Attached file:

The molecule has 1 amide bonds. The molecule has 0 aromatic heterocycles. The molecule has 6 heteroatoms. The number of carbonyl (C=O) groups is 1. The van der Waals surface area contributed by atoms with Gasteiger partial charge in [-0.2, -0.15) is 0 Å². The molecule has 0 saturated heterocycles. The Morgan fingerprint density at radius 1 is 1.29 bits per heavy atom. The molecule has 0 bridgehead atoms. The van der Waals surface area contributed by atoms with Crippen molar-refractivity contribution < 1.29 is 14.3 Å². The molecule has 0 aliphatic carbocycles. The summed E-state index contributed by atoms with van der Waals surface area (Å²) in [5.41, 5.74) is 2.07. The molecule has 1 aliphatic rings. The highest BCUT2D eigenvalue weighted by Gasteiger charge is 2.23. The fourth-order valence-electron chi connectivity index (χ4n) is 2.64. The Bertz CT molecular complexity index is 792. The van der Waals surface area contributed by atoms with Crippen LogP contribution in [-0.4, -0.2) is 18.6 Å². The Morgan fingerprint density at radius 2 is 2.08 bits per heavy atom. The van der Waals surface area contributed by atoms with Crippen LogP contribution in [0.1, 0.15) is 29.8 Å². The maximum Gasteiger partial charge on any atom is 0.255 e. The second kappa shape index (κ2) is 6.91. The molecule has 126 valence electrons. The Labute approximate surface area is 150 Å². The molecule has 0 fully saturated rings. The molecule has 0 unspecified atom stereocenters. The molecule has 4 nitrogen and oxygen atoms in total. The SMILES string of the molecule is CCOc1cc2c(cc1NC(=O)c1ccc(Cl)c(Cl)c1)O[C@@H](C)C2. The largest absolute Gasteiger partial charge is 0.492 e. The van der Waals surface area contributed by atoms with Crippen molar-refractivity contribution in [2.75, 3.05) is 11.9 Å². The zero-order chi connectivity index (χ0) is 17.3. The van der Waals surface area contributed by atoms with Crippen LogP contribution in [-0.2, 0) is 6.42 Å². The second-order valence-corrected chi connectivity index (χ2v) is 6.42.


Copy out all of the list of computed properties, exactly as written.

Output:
The molecule has 1 amide bonds. The molecule has 0 aromatic heterocycles. The molecule has 6 heteroatoms. The number of carbonyl (C=O) groups is 1. The van der Waals surface area contributed by atoms with Gasteiger partial charge in [-0.2, -0.15) is 0 Å². The molecule has 0 saturated heterocycles. The Morgan fingerprint density at radius 1 is 1.29 bits per heavy atom. The molecule has 0 bridgehead atoms. The van der Waals surface area contributed by atoms with Crippen molar-refractivity contribution < 1.29 is 14.3 Å². The molecule has 0 aliphatic carbocycles. The summed E-state index contributed by atoms with van der Waals surface area (Å²) in [5.41, 5.74) is 2.07. The molecule has 1 aliphatic rings. The highest BCUT2D eigenvalue weighted by Gasteiger charge is 2.23. The fourth-order valence-electron chi connectivity index (χ4n) is 2.64. The Bertz CT molecular complexity index is 792. The van der Waals surface area contributed by atoms with Crippen LogP contribution in [-0.4, -0.2) is 18.6 Å². The Morgan fingerprint density at radius 2 is 2.08 bits per heavy atom. The van der Waals surface area contributed by atoms with Crippen LogP contribution in [0.1, 0.15) is 29.8 Å². The maximum Gasteiger partial charge on any atom is 0.255 e. The second kappa shape index (κ2) is 6.91. The molecule has 126 valence electrons. The Labute approximate surface area is 150 Å². The molecule has 0 fully saturated rings. The molecule has 0 unspecified atom stereocenters. The molecule has 4 nitrogen and oxygen atoms in total. The SMILES string of the molecule is CCOc1cc2c(cc1NC(=O)c1ccc(Cl)c(Cl)c1)O[C@@H](C)C2. The largest absolute Gasteiger partial charge is 0.492 e. The van der Waals surface area contributed by atoms with Crippen molar-refractivity contribution in [2.75, 3.05) is 11.9 Å². The zero-order chi connectivity index (χ0) is 17.3. The van der Waals surface area contributed by atoms with Crippen LogP contribution in [-0.2, 0) is 6.42 Å². The second-order valence-corrected chi connectivity index (χ2v) is 6.42.